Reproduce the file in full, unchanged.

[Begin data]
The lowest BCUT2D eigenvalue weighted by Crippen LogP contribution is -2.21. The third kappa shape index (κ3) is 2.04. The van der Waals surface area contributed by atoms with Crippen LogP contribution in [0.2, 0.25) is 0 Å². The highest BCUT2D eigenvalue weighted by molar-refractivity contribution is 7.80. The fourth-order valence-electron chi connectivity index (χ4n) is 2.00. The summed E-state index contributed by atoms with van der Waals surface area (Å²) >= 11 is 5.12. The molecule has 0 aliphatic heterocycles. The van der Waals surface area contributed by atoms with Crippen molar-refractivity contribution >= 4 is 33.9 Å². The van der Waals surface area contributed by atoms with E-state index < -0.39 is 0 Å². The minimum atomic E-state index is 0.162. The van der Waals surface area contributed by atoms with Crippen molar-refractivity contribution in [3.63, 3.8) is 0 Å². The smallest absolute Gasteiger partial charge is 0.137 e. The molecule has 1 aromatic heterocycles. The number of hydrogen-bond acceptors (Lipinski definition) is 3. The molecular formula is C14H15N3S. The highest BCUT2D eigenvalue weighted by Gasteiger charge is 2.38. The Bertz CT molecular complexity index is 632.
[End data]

The lowest BCUT2D eigenvalue weighted by Crippen LogP contribution is -2.21. The third kappa shape index (κ3) is 2.04. The van der Waals surface area contributed by atoms with Crippen LogP contribution in [0.2, 0.25) is 0 Å². The highest BCUT2D eigenvalue weighted by molar-refractivity contribution is 7.80. The fourth-order valence-electron chi connectivity index (χ4n) is 2.00. The summed E-state index contributed by atoms with van der Waals surface area (Å²) >= 11 is 5.12. The molecule has 0 aliphatic heterocycles. The van der Waals surface area contributed by atoms with Crippen molar-refractivity contribution >= 4 is 33.9 Å². The van der Waals surface area contributed by atoms with E-state index < -0.39 is 0 Å². The minimum atomic E-state index is 0.162. The van der Waals surface area contributed by atoms with Crippen molar-refractivity contribution in [3.63, 3.8) is 0 Å². The smallest absolute Gasteiger partial charge is 0.137 e. The molecule has 1 aromatic heterocycles. The number of hydrogen-bond acceptors (Lipinski definition) is 3. The molecular formula is C14H15N3S. The highest BCUT2D eigenvalue weighted by Gasteiger charge is 2.38. The Bertz CT molecular complexity index is 632.